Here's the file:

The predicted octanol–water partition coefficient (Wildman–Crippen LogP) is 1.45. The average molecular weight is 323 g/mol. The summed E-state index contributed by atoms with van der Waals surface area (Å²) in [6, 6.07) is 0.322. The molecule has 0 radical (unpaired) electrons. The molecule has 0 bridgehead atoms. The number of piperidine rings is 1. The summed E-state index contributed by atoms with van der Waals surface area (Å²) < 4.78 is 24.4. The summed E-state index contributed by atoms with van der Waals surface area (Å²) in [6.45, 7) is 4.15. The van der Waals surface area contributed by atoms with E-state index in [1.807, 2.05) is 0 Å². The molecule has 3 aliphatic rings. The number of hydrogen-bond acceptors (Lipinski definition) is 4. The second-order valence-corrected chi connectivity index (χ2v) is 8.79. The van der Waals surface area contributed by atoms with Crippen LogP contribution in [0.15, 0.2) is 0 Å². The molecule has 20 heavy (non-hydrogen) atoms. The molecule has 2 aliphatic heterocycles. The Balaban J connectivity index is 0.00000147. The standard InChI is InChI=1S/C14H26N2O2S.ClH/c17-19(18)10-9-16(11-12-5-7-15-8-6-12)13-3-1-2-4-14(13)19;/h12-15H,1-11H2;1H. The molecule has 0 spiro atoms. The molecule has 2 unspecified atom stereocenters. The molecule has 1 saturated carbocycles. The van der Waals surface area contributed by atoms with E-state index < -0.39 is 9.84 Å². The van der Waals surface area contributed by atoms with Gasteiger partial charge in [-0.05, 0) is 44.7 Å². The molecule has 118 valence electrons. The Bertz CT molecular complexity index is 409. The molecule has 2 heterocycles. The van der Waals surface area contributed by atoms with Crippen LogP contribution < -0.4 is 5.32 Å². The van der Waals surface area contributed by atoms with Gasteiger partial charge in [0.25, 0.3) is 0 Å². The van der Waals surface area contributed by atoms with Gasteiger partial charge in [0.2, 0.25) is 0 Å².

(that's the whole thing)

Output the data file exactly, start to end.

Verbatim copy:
The predicted octanol–water partition coefficient (Wildman–Crippen LogP) is 1.45. The average molecular weight is 323 g/mol. The summed E-state index contributed by atoms with van der Waals surface area (Å²) in [6, 6.07) is 0.322. The molecule has 0 radical (unpaired) electrons. The molecule has 0 bridgehead atoms. The number of piperidine rings is 1. The summed E-state index contributed by atoms with van der Waals surface area (Å²) < 4.78 is 24.4. The summed E-state index contributed by atoms with van der Waals surface area (Å²) in [6.45, 7) is 4.15. The van der Waals surface area contributed by atoms with E-state index in [1.807, 2.05) is 0 Å². The molecule has 3 aliphatic rings. The number of hydrogen-bond acceptors (Lipinski definition) is 4. The second-order valence-corrected chi connectivity index (χ2v) is 8.79. The van der Waals surface area contributed by atoms with Crippen LogP contribution in [0.15, 0.2) is 0 Å². The molecule has 20 heavy (non-hydrogen) atoms. The molecule has 2 aliphatic heterocycles. The Balaban J connectivity index is 0.00000147. The standard InChI is InChI=1S/C14H26N2O2S.ClH/c17-19(18)10-9-16(11-12-5-7-15-8-6-12)13-3-1-2-4-14(13)19;/h12-15H,1-11H2;1H. The molecule has 0 spiro atoms. The molecule has 2 unspecified atom stereocenters. The molecule has 1 saturated carbocycles. The van der Waals surface area contributed by atoms with E-state index < -0.39 is 9.84 Å². The van der Waals surface area contributed by atoms with Gasteiger partial charge in [-0.05, 0) is 44.7 Å². The molecule has 118 valence electrons. The Bertz CT molecular complexity index is 409. The molecule has 2 heterocycles. The van der Waals surface area contributed by atoms with Crippen LogP contribution < -0.4 is 5.32 Å². The van der Waals surface area contributed by atoms with Gasteiger partial charge in [0.25, 0.3) is 0 Å². The van der Waals surface area contributed by atoms with Gasteiger partial charge in [0.2, 0.25) is 0 Å².